Social media accounts. Online images and videos. Digital currency. Ever wondered what happens to all these web-based resources when you pass away?
It’s a question worth asking. Almost all of us are building our very own digital legacy as we speak, but not many know what’s required when it comes to leaving online data behind.
Without taking action to safeguard your digital legacy after death, there’s a real risk that your online information could fall into the wrong hands and/or be locked away from your family forever. Here, Dead Right take a peek at the workings of the digital afterlife, revealing how to manage and bequeath your digital assets.
Understanding Digital Assets
You might be surprised at how many digital assets you actually own. Going online is second nature nowadays, and many of us are creating/saving new information monthly, weekly or even daily.
To successfully ensure everything you own is accounted for, you need to consider the sites you use and the items/data that belongs to you. Digital assets can take many forms, including:
- Social media accounts (Facebook, Twitter)
- Business profiles (LinkedIn, company websites)
- Images and movies
- Gaming profiles and characters
- Online music (Spotify, iTunes, Tidal)
- Emails and online messages
By clarifying and tallying up your digital assets today, you can prevent any from being left floating in cyberspace. Everything on the list should be entered into your will, and can then be handed over to the appropriate family member when required.
Outline Your Digital Desires
Here’s another head-scratcher you should aim to solve sooner rather than later: what would you like to happen to your digital assets when you die?
Some people want their social media accounts to be stripped from the internet; taking their internet presence with them when they leave the world. Others prefer the thought of sticking around, albeit in digital format.
Whatever you desire – make sure you list these wishes in your will so the right procedures can be taken when your time comes. Ask loved ones how they feel about it all too; they might like the idea of being able to revisit your Facebook page and scroll through old images of you together… but this could also prevent them from recovering from grief. Consider their feelings before you act.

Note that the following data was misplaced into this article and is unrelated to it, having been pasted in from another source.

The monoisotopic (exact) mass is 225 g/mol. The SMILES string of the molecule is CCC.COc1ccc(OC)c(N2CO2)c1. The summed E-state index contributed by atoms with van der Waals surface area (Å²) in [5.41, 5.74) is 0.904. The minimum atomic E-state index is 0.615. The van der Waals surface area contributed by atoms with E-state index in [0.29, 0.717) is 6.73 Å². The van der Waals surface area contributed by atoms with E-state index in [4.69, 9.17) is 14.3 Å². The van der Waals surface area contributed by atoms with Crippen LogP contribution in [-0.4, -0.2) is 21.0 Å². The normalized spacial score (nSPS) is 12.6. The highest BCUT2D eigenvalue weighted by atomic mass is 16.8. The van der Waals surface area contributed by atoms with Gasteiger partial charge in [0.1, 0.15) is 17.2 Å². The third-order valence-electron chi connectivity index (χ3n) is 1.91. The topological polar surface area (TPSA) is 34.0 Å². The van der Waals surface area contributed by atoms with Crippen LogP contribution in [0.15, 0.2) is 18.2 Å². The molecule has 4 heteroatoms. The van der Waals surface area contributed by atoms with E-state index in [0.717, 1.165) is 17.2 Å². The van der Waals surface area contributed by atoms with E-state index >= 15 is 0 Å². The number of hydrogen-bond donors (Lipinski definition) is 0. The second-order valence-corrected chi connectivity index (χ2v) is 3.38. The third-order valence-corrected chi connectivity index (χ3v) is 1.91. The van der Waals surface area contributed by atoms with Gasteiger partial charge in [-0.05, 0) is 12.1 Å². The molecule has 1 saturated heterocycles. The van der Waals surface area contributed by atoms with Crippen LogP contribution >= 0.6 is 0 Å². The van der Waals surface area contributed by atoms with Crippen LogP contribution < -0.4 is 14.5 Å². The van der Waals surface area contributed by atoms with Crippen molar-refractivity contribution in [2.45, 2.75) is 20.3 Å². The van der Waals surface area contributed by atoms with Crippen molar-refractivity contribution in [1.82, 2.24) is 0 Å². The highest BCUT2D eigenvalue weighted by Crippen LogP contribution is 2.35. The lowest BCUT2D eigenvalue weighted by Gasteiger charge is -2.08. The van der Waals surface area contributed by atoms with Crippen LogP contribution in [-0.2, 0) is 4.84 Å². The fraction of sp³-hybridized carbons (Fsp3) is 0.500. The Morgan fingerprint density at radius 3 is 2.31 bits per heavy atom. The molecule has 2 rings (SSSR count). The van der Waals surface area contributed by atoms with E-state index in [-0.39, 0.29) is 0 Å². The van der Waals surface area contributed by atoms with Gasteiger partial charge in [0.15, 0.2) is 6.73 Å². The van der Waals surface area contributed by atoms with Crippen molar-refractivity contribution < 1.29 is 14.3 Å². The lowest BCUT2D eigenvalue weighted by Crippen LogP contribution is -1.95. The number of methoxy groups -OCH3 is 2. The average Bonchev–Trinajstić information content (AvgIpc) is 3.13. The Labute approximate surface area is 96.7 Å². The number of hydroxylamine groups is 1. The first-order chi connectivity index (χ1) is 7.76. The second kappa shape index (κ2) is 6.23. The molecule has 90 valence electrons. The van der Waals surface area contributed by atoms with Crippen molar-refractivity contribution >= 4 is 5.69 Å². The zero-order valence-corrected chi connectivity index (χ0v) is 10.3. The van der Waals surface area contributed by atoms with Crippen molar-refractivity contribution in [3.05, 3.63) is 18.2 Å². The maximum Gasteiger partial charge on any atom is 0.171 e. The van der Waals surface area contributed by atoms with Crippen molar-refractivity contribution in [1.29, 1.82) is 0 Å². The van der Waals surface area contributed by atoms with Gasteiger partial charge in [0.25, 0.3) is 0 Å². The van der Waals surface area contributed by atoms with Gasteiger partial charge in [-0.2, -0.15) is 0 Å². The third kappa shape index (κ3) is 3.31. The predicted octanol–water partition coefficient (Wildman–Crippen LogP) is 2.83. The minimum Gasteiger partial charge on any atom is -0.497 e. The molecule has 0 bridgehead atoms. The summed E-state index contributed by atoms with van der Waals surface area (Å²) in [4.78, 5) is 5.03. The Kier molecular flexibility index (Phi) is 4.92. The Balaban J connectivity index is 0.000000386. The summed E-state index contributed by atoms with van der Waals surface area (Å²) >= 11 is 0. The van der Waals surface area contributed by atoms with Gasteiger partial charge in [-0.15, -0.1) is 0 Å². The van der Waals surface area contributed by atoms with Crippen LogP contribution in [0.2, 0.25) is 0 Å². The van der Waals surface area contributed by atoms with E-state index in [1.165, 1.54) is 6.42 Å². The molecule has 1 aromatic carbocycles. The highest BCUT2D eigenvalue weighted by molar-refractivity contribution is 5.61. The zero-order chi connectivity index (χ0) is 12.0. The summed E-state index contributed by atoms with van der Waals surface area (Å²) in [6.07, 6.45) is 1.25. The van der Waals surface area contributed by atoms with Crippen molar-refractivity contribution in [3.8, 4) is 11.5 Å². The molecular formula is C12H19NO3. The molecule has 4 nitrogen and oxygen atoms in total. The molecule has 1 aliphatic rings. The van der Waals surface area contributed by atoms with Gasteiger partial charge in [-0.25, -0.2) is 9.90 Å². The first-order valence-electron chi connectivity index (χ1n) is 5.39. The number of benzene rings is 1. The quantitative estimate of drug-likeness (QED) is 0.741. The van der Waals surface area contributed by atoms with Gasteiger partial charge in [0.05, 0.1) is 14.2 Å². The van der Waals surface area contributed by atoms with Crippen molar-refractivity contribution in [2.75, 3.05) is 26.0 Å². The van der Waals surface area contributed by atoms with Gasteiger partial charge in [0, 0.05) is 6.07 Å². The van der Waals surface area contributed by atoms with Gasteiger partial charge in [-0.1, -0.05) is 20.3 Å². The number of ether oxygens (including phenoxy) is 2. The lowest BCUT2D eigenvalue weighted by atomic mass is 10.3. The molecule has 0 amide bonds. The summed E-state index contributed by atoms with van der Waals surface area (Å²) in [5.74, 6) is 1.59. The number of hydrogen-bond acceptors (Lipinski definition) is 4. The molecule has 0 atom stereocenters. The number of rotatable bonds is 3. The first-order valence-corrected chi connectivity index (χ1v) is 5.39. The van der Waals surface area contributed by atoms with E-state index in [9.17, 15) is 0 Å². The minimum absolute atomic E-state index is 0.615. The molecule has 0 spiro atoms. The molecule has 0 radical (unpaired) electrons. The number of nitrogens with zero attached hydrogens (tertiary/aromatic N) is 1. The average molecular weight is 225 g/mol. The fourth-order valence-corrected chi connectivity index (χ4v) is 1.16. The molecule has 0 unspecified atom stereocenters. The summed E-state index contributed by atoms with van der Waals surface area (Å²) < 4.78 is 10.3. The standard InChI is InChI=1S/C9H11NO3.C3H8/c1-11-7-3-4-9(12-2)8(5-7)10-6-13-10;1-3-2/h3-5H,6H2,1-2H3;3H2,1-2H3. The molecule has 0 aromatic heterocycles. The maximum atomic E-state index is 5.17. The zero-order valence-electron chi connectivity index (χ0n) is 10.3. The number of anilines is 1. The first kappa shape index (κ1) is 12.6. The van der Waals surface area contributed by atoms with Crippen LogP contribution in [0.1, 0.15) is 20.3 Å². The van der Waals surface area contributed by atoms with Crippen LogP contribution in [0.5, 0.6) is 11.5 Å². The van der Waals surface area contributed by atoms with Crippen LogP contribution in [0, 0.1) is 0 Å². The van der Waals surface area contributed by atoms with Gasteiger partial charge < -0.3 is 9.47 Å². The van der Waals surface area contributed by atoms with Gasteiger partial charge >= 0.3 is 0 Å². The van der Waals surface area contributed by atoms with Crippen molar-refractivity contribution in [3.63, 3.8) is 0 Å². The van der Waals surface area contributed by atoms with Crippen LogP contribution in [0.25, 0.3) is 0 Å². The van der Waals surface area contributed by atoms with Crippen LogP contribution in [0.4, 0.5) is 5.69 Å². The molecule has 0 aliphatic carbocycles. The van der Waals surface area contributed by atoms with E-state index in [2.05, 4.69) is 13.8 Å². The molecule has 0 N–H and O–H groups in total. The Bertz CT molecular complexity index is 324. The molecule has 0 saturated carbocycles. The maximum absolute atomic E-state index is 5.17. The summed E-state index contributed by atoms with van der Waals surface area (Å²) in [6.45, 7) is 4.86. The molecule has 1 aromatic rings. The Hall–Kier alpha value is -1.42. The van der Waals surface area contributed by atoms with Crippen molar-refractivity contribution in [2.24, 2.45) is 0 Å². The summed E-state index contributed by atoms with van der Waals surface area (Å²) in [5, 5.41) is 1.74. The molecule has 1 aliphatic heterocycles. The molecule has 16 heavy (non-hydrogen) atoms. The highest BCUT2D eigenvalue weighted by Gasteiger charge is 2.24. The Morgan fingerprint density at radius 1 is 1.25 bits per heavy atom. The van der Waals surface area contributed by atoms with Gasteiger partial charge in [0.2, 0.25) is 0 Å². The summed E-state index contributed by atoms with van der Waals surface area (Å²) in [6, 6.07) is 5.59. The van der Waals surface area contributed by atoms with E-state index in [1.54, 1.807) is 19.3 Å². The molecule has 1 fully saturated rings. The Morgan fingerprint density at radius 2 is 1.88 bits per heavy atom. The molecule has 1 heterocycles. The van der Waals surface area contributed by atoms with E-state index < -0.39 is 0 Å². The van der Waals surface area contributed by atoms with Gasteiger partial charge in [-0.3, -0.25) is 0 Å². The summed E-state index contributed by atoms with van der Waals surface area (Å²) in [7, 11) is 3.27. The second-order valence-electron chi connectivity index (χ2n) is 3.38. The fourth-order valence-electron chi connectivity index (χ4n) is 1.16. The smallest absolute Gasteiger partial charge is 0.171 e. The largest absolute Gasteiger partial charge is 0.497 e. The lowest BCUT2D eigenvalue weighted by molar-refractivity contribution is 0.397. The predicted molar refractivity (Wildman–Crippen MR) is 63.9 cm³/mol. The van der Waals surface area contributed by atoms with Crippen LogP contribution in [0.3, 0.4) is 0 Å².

Passing on your passwords
Finally, cobble together all your passwords and put them in your will too. Not only is this the safest possible place for them, it will also ensure your digital assets remain accessible long after you’ve passed away.
There have been several instances where people have died and left loved ones locked out of accounts. The likes of Facebook will often fiercely protect user privacy after death – even from relatives – meaning the account is simply left sitting there.
Remember to put your email passwords in (email is a popular method for social media password recovery), along with any secret answers and hints/tips. It’s also worth noting down the codes for anything password-protected on your mobile, camera, kindle, diaries or games.
The more information your loved ones have, the greater control they will have over your assets.
Want to get ahead in other ways too? Dead Right can help you put plans in place so that things go smoothly for your loved ones when you pass away. Give our helpful for team a call on 0203 937 7707 or email firstname.lastname@example.org for more information.